As we transition from President Obama’s administration to that of President-elect Trump, one of the most pressing issues facing the nation is the role of government in providing healthcare coverage to citizens.
At the moment, the big question from Washington, D.C. is about whether Congress will try to repeal the Affordable Care Act…and what form such a repeal will take.
Lost in the political debate, however, is a philosophical one that remains unsettled: What should the government’s role be when it comes to ensuring healthcare access for its citizens?
For a long time, progressives have pointed to examples from Europe and Canada and promised that it is possible to provide every American with affordable health care. Others have warned that such a healthcare plan would come with a high price, both literally and in terms of quality of care.
The full discussion on Obamacare never transpired, as the legislation was pushed through Congress so quickly that some members admitted that they didn’t have time to read the full bill before voting. In the years since, Americans have had to learn about the problems with Obamacare though harsh experience…and many haven’t enjoyed the lesson at all.
- The individual mandate used the power of the federal government to force compliance.
- Many lost existing coverage as the ACA changed the landscape of health insurance.
- Promises that you wouldn’t have to change doctors turned out to be completely false. (One comedian summed it up as, “Obamacare: If you like your doctor, you’ll probably like your new doctor.”)
- The state exchanges on which the experiment depended failed, didn’t materialize, and created a number of legal battles.
- Doctors have left their practices (or refused to participate) over the bureaucratization of medicine.
- The “affordable” element disappeared for many when premiums shot up this year.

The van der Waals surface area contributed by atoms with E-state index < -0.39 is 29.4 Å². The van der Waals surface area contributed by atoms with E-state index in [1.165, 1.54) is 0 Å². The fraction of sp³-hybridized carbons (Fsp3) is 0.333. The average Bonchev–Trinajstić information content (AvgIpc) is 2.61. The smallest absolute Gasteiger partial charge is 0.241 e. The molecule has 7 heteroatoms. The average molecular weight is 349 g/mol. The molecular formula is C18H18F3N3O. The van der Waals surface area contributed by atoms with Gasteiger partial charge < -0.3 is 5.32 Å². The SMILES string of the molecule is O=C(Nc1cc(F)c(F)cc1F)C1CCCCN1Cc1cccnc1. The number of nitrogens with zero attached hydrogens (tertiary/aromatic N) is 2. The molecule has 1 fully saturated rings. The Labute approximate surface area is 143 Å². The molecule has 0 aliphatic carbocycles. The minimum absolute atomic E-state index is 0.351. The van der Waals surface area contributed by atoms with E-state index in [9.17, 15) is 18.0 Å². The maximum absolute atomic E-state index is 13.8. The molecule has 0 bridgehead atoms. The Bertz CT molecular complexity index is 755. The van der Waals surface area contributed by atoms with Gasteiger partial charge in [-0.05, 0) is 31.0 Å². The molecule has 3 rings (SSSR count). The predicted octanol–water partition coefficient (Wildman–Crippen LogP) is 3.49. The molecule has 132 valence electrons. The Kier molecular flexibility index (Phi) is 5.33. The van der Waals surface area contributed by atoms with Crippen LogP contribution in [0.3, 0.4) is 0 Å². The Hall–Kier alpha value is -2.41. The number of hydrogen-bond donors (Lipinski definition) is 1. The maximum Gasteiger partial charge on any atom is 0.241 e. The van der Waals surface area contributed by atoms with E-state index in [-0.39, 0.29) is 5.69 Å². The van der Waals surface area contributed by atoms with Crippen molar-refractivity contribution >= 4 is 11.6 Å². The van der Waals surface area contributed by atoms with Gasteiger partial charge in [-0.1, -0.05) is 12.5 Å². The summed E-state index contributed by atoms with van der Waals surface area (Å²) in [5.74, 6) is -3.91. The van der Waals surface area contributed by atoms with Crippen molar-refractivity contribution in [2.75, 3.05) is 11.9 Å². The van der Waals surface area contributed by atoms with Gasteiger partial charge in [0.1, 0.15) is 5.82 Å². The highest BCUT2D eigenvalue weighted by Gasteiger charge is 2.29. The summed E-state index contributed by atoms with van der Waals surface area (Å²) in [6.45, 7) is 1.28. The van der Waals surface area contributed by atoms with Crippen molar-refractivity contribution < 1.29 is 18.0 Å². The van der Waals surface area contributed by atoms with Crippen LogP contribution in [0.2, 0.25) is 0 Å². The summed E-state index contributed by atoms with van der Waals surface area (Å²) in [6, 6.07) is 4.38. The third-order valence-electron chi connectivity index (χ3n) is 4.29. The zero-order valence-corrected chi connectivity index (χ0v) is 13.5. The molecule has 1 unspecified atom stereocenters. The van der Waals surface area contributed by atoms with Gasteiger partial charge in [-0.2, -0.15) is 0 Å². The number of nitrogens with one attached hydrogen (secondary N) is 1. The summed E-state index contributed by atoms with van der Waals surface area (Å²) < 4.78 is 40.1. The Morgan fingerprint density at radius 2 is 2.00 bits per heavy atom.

And that’s just the tip of the iceberg.
This has been especially difficult to watch from Hawaii. Before Obamacare, our state enjoyed one of the best rates of healthcare coverage in the country. Then came the dismal failure of the Hawaii Health Connector, which cost more than $200 million and under-performed so badly that it was shut down in 2015.
As the people of Maui (still waiting for their new hospital) could tell you, there’s a difference between health insurance and healthcare access. And throwing money at the one won’t necessarily fix the other.
President-elect Trump has promised that he will replace the Affordable Care Act with something better. What that will be remains to be seen, but a new administration represents an opportunity to fix a system that began as an expensive mess and has only devolved from there.
My hope is that this time, we can proceed thoughtfully, with the courage to consider bold, long-term solutions. In fact, that’s one of the themes of our upcoming luncheons on Oahu and Maui with Dr. John Goodman. One of the nation’s most influential thinkers on healthcare policy, Dr. Goodman believes that Trump’s plan to replace Obamacare falls short. I look forward to hearing his thoughts on whether Obamacare will truly be repealed and hope that you will be able to join us!